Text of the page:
Article

Women in Hinduism

Perundevi Srinivasan

in Hinduism

ISBN: 9780195399318
Published online January 2011 | | DOI: http://dx.doi.org/10.1093/obo/9780195399318-0104
Women in Hinduism

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This article attempts to map scholarly resources on the status, roles, and representations of women in Hinduism. The history of women’s sociocultural location in Hindu traditions from early Vedic times (1200–800 bce) until the early 21st century is marked by several shifts. While the early Vedic conceptual paradigm of the “divine couple” includes women on par with men in the public sacrificial sphere, late Vedic practices appear to have domesticated women to some extent, with the public and domestic ritual spheres becoming segregated. Similarly, although we encounter a few women thinkers in the Upanishads, the renunciatory ideal set for men increasingly undermined the importance of women. In the classical period (400 bce–400 ce), with the composition of the Dharmaśāstras, such as the Mānavadharmaśāstra (Codes of Manu), which discriminated against women, their position further deteriorated. However, the medieval bhakti traditions (600 ce–1700 ce) brought many female poet-singers to the fore. The increasing popularity of goddesses, as suggested by the Devī-Māhātmya (500–600 ce) and informed by tantric traditions, also provided alternate options and models for subjugated women. The modern period has been characterized by fervent critiques of the position of Hindu women from both colonizers and indigenous Indians. A consequence has been redemptive legal reforms and feminist movements that attempt to rework the status of women in the societal and familial realms. This article introduces a body of scholarship that explores and interrogates Hindu womanhood from ancient days to late-20th- and early 21st-century times. It excludes Hindu goddesses and their relationship with Hindu women, since these topics are dealt with separately in the article "Goddess."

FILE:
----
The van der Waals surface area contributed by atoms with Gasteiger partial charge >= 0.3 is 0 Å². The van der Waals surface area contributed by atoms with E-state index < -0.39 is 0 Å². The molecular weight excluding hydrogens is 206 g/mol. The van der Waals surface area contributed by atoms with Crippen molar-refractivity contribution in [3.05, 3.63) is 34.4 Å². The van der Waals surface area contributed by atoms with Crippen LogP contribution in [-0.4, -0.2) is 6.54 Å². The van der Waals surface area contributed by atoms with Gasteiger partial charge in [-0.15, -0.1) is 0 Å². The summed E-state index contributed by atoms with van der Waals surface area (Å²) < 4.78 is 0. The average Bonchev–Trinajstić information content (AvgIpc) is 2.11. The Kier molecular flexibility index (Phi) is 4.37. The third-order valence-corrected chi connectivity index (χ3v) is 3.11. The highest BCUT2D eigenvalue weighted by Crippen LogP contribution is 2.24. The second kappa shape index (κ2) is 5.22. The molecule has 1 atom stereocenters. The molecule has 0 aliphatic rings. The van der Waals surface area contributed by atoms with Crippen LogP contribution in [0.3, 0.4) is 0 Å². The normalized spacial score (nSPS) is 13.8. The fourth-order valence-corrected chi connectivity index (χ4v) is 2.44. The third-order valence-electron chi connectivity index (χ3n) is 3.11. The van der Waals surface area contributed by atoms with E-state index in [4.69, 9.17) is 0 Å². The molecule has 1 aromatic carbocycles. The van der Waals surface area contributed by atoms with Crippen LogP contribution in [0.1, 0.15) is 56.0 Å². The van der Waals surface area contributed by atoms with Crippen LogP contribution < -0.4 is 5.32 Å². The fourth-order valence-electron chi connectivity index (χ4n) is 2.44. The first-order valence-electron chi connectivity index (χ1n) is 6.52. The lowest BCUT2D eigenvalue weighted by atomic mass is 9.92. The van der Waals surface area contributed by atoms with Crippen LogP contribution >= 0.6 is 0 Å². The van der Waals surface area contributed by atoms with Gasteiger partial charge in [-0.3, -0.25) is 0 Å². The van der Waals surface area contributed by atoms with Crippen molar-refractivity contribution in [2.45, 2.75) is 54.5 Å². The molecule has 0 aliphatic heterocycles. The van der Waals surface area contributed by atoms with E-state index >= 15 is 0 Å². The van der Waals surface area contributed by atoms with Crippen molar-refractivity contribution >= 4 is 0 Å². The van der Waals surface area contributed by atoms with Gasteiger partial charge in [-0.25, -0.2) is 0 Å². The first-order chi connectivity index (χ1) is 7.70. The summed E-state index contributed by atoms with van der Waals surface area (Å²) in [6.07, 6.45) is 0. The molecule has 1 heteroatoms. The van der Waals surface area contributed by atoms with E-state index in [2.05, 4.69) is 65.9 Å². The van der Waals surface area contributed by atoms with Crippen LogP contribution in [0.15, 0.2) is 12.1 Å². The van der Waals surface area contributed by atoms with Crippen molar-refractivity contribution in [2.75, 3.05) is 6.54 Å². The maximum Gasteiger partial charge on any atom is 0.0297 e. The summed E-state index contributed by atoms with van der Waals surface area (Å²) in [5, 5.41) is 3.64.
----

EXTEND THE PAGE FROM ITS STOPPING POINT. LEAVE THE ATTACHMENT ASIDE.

Article.  8091 words. 

Subjects: Hinduism

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